Using CodeQL query packs

Note: The CodeQL package management functionality, including CodeQL packs, is currently in beta and subject to change.

To add one or more CodeQL query packs (beta), add a with: packs: entry within the uses: github/codeql-action/init@v1 section of the workflow. Within packs you specify one or more packages to use and, optionally, which version to download. Where you don't specify a version, the latest version is downloaded. If you want to use packages that are not publicly available, you need to set the GITHUB_TOKEN environment variable to a secret that has access to the packages. For more information, see "Authentication in a workflow" and "Encrypted secrets."

Note: For workflows that generate CodeQL databases for multiple languages, you must instead specify the CodeQL query packs in a configuration file. For more information, see "Specifying CodeQL query packs" below.

In the example below, scope is the organization or personal account that published the package. When the workflow runs, the three CodeQL query packs are downloaded from GitHub and the default queries or query suite for each pack run. The latest version of pack1 is downloaded as no version is specified. Version 1.2.3 of pack2 is downloaded, as well as the latest version of pack3 that is compatible with version 1.2.3.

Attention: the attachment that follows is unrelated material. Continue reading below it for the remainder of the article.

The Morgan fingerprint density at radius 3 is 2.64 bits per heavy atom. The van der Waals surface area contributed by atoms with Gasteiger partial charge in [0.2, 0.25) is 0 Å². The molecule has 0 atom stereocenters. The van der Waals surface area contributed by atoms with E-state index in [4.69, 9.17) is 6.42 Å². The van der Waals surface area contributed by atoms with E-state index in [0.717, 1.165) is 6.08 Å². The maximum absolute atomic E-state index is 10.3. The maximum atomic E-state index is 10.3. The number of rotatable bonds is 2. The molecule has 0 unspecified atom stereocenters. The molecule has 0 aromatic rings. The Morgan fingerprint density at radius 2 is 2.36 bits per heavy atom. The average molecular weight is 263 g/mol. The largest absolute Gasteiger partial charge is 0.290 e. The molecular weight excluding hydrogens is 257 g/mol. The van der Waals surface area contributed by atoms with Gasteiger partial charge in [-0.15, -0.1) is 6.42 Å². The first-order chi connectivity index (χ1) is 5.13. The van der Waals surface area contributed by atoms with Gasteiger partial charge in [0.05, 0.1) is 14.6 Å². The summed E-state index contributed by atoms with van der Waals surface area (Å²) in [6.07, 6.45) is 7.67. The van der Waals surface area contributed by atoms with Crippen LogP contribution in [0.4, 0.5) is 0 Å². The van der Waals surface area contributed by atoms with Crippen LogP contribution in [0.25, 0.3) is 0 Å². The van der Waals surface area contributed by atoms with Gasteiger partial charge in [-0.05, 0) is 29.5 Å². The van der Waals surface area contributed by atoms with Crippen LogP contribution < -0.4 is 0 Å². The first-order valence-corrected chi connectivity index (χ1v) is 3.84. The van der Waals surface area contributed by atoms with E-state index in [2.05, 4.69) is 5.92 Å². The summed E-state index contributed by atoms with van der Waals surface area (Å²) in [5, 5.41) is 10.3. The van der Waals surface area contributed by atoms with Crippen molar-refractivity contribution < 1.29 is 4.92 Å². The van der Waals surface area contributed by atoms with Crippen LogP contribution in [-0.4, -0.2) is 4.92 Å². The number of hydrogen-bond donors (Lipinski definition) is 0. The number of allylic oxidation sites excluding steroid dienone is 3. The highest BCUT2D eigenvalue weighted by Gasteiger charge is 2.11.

- uses: github/codeql-action/init@v1
    # Comma-separated list of packs to download
    packs: scope/pack1,scope/pack2@1.2.3,scope/pack3@~1.2.3

Using queries in QL packs

To add one or more queries, add a with: queries: entry within the uses: github/codeql-action/init@v1 section of the workflow. If the queries are in a private repository, use the external-repository-token parameter to specify a token that has access to checkout the private repository.

- uses: github/codeql-action/init@v1
    # Optional. Provide a token to access queries stored in private repositories.
    external-repository-token: ${{ secrets.ACCESS_TOKEN }}

You can also specify query suites in the value of queries. Query suites are collections of queries, usually grouped by purpose or language.

Os conjuntos de consulta a seguir foram criados em CodeQL Varredura de código e estão disponíveis para uso.

Suite de consultaDescrição
security-extendedConsultas de menor gravidade e precisão que as consultas-padrão